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Every artwork on this site is copyright 2009 or before by the originating artist. No reproduction or approximation of these works may be created in any medium for any commercial or nonprofit use. All Contents of this site are Copyright 2009 or before by publisher J R Compton. All Rights Reserved. No Reproduction in any medium.
The Art Here Lately Index and The Latest Art Here Lately page
The Texas Biennial Pages:
The Big Texas BIennial 2009 Page with 55 pictures, lots of art criticism about the Pieces, Places and Spaces of the TX BI 09; The 2005 Texas Biennial — 7 pages of coverage and commentary; Putting the Bi in the Texas Biennial — the 2007 TX BI; and The 09 TX BI Artarama Page - A Brief Preview including which artists from which places got in the 2009 TX BI show.
Art Here Lately#2: Dallas Artists
in the Texas Biennial 2009
Harmony Padgett One State of Content (detail)
Note: The critical text about each of the following artists may have changed or got deleted when updated on the full TX BI Story linked just below.
I may never be entirely finished with it — I keep going back and finessing or changing words or pictures, but my major opus on this year's Texas Biennial competitive exhibition is finally online. It's got 58 mostly full-sized images of art and Austin art spaces, lots of commentary, and a bid at the bottom for your opinions, with or without signature.
I probably should be writing about the remarkably good and diverse Natura Fragilis show at the Bath House curated by UTD photo prof Marilyn Waligore. I took pix there at the opening last weekend, and have developed appreciations for several specific pieces, but am in the thick of finishing my report on the full Texas Biennial Exhibition (not just the Dallas artists there) in Austin these days, and that task is occupying most of my time and energy right now.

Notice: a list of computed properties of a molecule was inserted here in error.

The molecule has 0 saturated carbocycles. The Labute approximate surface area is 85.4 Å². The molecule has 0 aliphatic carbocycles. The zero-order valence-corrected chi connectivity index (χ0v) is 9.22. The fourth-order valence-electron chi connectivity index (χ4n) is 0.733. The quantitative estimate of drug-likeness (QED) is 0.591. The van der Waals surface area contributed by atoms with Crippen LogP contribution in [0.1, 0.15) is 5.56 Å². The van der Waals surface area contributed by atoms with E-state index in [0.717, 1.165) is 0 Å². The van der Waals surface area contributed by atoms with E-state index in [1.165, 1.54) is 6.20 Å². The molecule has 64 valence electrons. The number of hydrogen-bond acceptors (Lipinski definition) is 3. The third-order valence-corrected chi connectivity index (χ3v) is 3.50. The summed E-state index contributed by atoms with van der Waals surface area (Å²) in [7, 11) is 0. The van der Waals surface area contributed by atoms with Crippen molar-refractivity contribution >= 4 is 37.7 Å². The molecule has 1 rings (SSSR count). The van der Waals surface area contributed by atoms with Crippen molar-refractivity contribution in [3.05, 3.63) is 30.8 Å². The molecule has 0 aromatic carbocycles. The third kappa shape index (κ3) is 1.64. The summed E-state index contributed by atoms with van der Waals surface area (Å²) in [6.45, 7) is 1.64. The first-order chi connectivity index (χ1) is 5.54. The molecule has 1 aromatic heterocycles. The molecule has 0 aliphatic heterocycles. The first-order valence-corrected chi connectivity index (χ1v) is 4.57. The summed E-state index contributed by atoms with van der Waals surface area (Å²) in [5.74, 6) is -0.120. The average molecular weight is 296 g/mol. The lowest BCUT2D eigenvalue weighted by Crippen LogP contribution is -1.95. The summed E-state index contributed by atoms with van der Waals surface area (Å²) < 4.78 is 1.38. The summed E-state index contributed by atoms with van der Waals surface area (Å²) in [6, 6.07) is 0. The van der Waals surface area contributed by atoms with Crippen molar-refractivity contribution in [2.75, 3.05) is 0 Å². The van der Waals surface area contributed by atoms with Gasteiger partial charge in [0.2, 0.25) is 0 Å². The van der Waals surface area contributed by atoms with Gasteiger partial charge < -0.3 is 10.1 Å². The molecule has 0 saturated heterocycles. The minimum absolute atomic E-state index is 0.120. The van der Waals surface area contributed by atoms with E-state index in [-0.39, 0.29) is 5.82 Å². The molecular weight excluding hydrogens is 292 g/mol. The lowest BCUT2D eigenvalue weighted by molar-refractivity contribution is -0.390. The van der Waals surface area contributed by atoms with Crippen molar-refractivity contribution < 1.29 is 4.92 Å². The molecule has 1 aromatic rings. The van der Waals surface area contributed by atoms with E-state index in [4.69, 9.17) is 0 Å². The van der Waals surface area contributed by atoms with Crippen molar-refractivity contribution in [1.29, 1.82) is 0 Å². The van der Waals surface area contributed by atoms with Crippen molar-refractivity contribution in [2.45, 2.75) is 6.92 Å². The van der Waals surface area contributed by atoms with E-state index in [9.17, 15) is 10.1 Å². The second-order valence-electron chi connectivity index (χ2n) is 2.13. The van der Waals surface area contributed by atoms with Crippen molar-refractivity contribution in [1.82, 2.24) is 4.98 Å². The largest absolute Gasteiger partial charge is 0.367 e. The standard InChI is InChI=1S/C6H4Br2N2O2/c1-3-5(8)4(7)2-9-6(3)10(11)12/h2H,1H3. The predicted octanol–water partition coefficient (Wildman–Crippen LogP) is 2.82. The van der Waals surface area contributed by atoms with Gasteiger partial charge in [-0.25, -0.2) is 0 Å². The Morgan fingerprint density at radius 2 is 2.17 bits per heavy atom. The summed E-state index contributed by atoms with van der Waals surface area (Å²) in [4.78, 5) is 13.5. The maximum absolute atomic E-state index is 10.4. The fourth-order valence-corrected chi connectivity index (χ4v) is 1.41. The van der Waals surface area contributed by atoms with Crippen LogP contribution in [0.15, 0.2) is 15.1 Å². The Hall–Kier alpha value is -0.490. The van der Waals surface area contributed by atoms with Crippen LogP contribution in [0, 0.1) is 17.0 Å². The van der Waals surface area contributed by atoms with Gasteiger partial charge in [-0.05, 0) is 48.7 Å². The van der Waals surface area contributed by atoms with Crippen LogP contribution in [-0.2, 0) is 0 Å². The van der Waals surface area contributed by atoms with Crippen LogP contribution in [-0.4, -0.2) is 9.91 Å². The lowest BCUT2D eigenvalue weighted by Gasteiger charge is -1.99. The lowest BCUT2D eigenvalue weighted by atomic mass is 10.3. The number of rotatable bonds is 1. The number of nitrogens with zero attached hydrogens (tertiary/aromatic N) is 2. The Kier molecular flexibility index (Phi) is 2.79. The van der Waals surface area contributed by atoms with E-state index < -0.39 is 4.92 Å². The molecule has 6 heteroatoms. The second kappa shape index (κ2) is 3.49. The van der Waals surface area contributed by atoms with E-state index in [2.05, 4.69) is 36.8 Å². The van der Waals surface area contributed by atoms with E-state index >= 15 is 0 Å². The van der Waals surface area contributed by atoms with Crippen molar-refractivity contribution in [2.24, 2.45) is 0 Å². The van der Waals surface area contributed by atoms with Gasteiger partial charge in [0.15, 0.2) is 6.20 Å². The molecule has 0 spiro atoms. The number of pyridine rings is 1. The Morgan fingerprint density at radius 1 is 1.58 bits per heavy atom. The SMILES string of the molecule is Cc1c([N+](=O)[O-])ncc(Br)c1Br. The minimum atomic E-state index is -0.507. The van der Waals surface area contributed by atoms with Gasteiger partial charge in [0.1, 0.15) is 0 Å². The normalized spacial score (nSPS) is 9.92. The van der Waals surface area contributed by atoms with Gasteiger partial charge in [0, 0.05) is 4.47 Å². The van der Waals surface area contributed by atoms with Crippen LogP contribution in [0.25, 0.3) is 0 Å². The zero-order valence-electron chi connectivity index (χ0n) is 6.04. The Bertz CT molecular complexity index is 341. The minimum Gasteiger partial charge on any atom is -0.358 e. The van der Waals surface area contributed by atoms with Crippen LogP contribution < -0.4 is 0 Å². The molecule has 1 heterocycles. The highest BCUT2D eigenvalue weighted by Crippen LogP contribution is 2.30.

Guess I could simply strongly suggest you visit the Bath House one of these afternoons, and promise your time will be amply rewarded. Once I get the TX BI story done, I'll be back at this blog, once again emphasizing the Here part.
This commentary of the work of North
Texas area-related artists
in the 2009 Texas Biennial has grown and mutated over the past
few weeks, What follows is what I more or less originally wrote.
Some of the following commentaries are included in the TX BI 09
story. Some aren't. Not sure yet what to do about that..
Winter Rusiloski Maiden Lane, 2008
oil and collage on canvas 38 x 85 inches
Visual excitement puts this piece at the top of this page. Winter Rusiloski's wild wide painting instantly reminded me of a Turner seascape, wild with storms of clouds and pre-Impressionist shapes. It helps that I got a fairly good shot of it on the wall at Austin's large Mexican-American Cultural Center's main gallery.
Compressing any work of art to this size and resolution robs it of many visual and kinetic impressions, but we get the gist of of some of what's going on in this vivid painting which, once I got over the J.W. Turner reference, felt more emotional than pictorial.
Small, on this page, it can almost be taken in in one look. Wide and large on that wall, I had to look left, right and center to take it all in, and in those simple physics was an involvement of it, in it. Its size sucked me in, then in this continent's normal left to right, blew me out through wilder and more emotional paint.